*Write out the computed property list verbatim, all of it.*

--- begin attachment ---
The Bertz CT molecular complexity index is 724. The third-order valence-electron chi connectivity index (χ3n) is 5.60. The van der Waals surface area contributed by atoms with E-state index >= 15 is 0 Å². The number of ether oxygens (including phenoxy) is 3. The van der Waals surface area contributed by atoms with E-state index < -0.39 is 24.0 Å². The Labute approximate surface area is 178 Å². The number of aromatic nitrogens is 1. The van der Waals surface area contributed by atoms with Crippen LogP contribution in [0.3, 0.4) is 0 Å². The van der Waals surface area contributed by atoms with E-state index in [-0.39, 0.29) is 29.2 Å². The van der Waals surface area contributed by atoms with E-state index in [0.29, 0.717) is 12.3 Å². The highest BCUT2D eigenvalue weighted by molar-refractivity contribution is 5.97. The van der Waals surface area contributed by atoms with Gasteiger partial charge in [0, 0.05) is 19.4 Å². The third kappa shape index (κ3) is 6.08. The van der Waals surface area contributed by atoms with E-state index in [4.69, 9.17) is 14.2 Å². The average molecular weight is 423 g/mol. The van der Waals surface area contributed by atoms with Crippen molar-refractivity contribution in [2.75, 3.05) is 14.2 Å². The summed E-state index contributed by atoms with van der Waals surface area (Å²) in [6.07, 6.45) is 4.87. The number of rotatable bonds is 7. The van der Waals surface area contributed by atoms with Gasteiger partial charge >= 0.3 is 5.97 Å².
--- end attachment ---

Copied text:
The Bertz CT molecular complexity index is 724. The third-order valence-electron chi connectivity index (χ3n) is 5.60. The van der Waals surface area contributed by atoms with E-state index >= 15 is 0 Å². The number of ether oxygens (including phenoxy) is 3. The van der Waals surface area contributed by atoms with E-state index < -0.39 is 24.0 Å². The Labute approximate surface area is 178 Å². The number of aromatic nitrogens is 1. The van der Waals surface area contributed by atoms with Crippen LogP contribution in [0.3, 0.4) is 0 Å². The van der Waals surface area contributed by atoms with E-state index in [-0.39, 0.29) is 29.2 Å². The van der Waals surface area contributed by atoms with E-state index in [0.29, 0.717) is 12.3 Å². The highest BCUT2D eigenvalue weighted by molar-refractivity contribution is 5.97. The van der Waals surface area contributed by atoms with Gasteiger partial charge in [0, 0.05) is 19.4 Å². The third kappa shape index (κ3) is 6.08. The van der Waals surface area contributed by atoms with E-state index in [4.69, 9.17) is 14.2 Å². The average molecular weight is 423 g/mol. The van der Waals surface area contributed by atoms with Crippen molar-refractivity contribution in [2.75, 3.05) is 14.2 Å². The summed E-state index contributed by atoms with van der Waals surface area (Å²) in [6.07, 6.45) is 4.87. The number of rotatable bonds is 7. The van der Waals surface area contributed by atoms with Gasteiger partial charge >= 0.3 is 5.97 Å².